Total Commercial Paper outstanding increased $800 million to $972.2bn. CP was down $24bn from one year ago, or down 2.4%.
Global Credit Watch:
February 3 – Bloomberg (Jonathan Stearns): “Greece’s fight to win its second international bailout may only open a new chapter in its struggle to remain in the euro area. The rescue plan, which European officials and Greek creditors say may be wrapped up in coming days, includes a loss of more than 70% for bondholders in a voluntary exchange and loans likely to exceed the 130 billion euros ($171bn) now on the table. That won’t stanch the bleeding, say economists including Holger Schmieding of Berenberg Bank in London. Greece will be saddled with too much debt, too little growth and too large a budget hole to do without even more money that euro nations led by Germany are increasingly reluctant to offer, they say. ‘Greece is in deep trouble,’ Schmieding said… ‘The current Greek adjustment program is failing. Excessive austerity, a lack of supply-side reforms, administrative incompetence and political deadlock have pushed the Greek economy into an apparent death spiral. More of the same will not work.’”
February 1 – Financial Times (Ralph Atkins and Rachel Sanderson): “All is not lost for small, struggling companies around Milan. The local chamber of commerce’s… ‘Milan’s fund to Free up Credit’ – is a sign of the gloomy times across parts of Italy’s business community. Set up by UniCredit… and the local business lobby, the credit line offers a last ditch chance for small viable businesses with nowhere else to turn. With just €15m available, however, the fund may quickly prove inadequate. A European Central Bank survey… showed the eurozone debt crisis has triggered a severe credit squeeze across the region with banks imposing significantly harsher loan terms on businesses and consumers. Demand for mortgages and loans to fund corporate investment was also falling sharply…”
February 1 – Bloomberg (Jana Randow and Jeff Black): “The European Central Bank’s plan to accept more bank loans as collateral may not be used by all euro-region nations, threatening to fragment the rules applying to bank funding operations, said two euro-area officials with knowledge of the discussions. The initiative is likely to be implemented on a voluntary basis by national central banks and several of them may opt out, said the officials… Germany’s Bundesbank has indicated it may be among those to shun the measure, arguing the country’s banks don’t need to borrow more from the ECB… ‘It contradicts the idea that all banks are treated equally in the euro area,’ said Klaus Baader, co-head of economic research at Societe Generale… ‘It creates a two-class society. Central banks that take part are therefore identifying themselves as ones that are dealing with a weak banking system.’”
February 1 – Bloomberg (Jeff Black): “European Central Bank council member Jens Weidmann said the fiscal treaty agreed by European leaders this week isn’t the foundation for a fiscal union. ‘Obviously in the negotiations, as often in the past, things were watered down,’ Weidmann, who is also head of the Bundesbank, said… ‘It’s clear that the cornerstone for a real fiscal union hasn’t been laid here.’”
February 1 - Dow Jones: “Overly generous liquidity provision by the European Central Bank could increase risks for banks and the financial system, the head of Germany's Bundesbank warned… six weeks after the ECB handed banks a massive EUR489 billion in three-year loans. While the ECB has a duty to provide liquidity to solvent banks, ‘an overly generous provision of liquidity gives banks new business possibilities that can mean higher risks for banks and also risks to financial stability,’ Weidmann warned… The ECB ‘mustn’t and shouldn’t under any circumstances perform a massive redistribution and sharing of solvency risks within the euro zone,’ Weidmann said. The ECB supplied banks with EUR489 billion at its first ever three-year loan operation in December, much more than analysts had expected. The central bank will carry out a second such operation at the end of February, with analysts expecting similar or even higher demand.”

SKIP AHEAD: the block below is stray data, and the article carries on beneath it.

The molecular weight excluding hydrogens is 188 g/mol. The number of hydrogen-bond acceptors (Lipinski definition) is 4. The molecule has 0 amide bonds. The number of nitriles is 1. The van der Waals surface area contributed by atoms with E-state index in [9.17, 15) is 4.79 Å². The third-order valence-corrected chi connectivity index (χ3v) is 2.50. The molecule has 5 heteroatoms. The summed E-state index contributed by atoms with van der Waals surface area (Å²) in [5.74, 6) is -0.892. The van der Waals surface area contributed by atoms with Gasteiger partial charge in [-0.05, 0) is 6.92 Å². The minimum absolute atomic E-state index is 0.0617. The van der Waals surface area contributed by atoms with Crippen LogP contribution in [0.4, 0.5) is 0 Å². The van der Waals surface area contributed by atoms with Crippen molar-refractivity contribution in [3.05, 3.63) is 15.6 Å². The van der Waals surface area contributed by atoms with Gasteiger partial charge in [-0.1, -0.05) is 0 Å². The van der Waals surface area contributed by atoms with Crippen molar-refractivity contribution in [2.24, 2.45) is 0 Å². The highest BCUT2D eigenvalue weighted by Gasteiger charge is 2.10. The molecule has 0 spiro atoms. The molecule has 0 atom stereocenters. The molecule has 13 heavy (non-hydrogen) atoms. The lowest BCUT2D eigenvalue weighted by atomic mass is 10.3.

January 31 – Bloomberg (Frances Schwartzkopff): “Denmark’s banking crisis is getting worse, threatening to trigger more failures, as loans to farms and small businesses sour and the property market fails to recover, the head of the Financial Supervisory Authority said. ‘We have a small group of institutions where we think there might be a risk that within the next 12 to 18 months they will run into solvency problems,’ Ulrik Noedgaard, director general of the… FSA, said… ‘Any notion that the group of troubled banks might get smaller than we thought has probably been taken off the table for a while.’”
February 1 – Bloomberg (Drew Benson): “The cost of growth-linked securities that Argentina used to entice creditors in a restructuring will top $10 billion seven years after they were issued, serving as a cautionary tale to Greece as it negotiates a debt exchange. The so-called GDP warrants, which pay creditors when gross domestic product exceeds targets, will cost the government $3.5 billion…”
Global Bubble Watch:
February 3 – Wall Street Journal (Matt Phillips): “Investors have piled into mortgage bonds guaranteed by U.S. housing agencies, in a bet that the Federal Reserve will launch a third round of stimulus aimed at the housing market. That buying has sent yields for securities backed by newly originated 30-year mortgages to record lows this week.”
February 3 – Financial Times (Tracy Alloway): “The use of lower-rated debt in a key US funding market has returned to pre-crisis levels, fuelling fears that the so-called shadow banking system is becoming riskier. The repo market is an important part of the shadow banking sector, which consists of unregulated financial institutions and activities… When the US housing bubble burst, the banks’ trading partners refused to accept such securities as collateral and the repo market rapidly contracted. However, a study by Fitch Ratings says the proportion of bundled debt being used as security in repo transactions has returned to pre-crisis levels… ‘These are less liquid, longer-tenor assets that are funded short-term by highly risk-averse lenders,’ said Robert Grossman, head of macro credit research at Fitch. ‘In a period of market turbulence, all of the parties to a repo would be affected,’ he added, meaning that both banks and funds could be hit.”